Now at least with NDA you can be very self motivated and turn out work to the best standard you can do and not have to have inept tutors criticise you. I stumbled across a critical comment about some of of my work the other day which said it was very bad not to put buckram in goblet pleats and teacher was very concerned about this. If you take a look at my website you will see that the very goblet pleat as its scooped out. I had done it deliberately as I had been taught that on a Merrick and Day course previously and I got the effect I wanted - squishy goblets.

                          In the end the curtains were commended by the adjudicator marking the course and that information came through gritted teeth and in a whisper. A lot of college courses celebrate mediocrity in my opinion and no body should feel inadequate because they do not have a bit of paper. Do the course if you will learn something. I have done Merrick and Day courses, City and Guilds, a Higher in Design and now am nearly finished the NDA Inetrior Design course and loved it. I cannot see me doing any more courses unless it really will help me make more money.

                          Depending on your ability and obviously depends on the course (there are probably loads of great tutors out there). If you have a bit of experience you can do it at home, you will get out what you put in and experience, passion for the subject and ability counts for more than a bit of paper which can sometimes mean you simply completed the course at a poor standard.
                          Karen Rhodes
                          Karen Rhodes Design
                          Pole Design

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                          • #14
                            Re: Finishing seams

                            I used to teach City & Guilds soft furnishings to, I hope, a very high standard. It a student had a reason for making an item a particular way, e.g. they wanted to leave out the buckram because squashy goblets were required, that was fine. They had to produce a sample with buckram in, and a paragraph in their notes of the reasons why the item was done the way it was.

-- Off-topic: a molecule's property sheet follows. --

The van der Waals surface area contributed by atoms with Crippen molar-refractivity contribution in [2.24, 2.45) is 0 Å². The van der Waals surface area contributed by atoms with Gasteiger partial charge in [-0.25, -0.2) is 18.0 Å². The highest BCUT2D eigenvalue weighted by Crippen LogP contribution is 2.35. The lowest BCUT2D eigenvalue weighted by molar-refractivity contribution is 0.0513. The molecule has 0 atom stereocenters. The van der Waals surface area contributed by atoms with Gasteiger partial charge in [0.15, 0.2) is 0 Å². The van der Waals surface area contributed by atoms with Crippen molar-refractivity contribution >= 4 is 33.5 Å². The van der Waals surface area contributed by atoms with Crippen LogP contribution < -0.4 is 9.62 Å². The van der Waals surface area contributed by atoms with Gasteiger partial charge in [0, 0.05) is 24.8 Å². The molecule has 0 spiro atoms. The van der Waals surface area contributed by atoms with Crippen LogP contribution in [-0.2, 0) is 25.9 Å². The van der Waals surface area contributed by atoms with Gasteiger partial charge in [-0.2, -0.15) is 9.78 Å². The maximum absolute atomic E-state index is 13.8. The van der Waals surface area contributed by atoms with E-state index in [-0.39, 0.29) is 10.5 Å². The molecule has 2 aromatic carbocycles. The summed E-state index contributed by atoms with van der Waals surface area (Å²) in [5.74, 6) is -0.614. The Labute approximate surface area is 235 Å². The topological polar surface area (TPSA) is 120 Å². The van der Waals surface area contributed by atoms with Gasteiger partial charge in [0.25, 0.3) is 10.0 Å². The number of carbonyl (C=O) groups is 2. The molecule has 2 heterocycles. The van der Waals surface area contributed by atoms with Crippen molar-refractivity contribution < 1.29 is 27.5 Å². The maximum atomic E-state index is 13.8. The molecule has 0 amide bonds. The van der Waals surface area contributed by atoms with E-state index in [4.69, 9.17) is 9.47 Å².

Kind regards
                            Pen Harrison
                            Colly Brook Fine Furnishings

                            Comment


                            • #15
                              Re: Finishing seams

                              There are good tutors and bad tutors. The lady who teaches us is very nice indeed: she teaches a class of primary school children during the day and is clearly good at sewing. Sadly, many courses do celebrate mediocrity - just as they do in many schools these days. Now, there is a can of worms for you.

                              Now, as for the six and a half cats. Well, it goes like this: I have six of my own - three Ragdolls and three Maine Coons. The neighbour's cat, Mr. Puss, considered that he was getting a raw deal in his home and, on observing my little family, decided to investigate their board and lodgings. He thus appeared at my door and gradually moved in. He now never goes back to his previous home and, having spoken to his former owners, it is clear that they are relatively unconcerned as to his fate. Occasionally, their children spot him - and he moves off quickly.

                              A month or so ago, another neighbour appeared on my doorstep ready to accuse my furry gang of decimating her garden. This is difficult as they only go out under supervision and I suggested that she turn her attentions to the owners of the other seven in the road! I thus decided that, if she cared to ask about Mr. Puss, I would announce that I only owned half of him, i.e. the front end. The rear is the property of No 15....



                              Rachel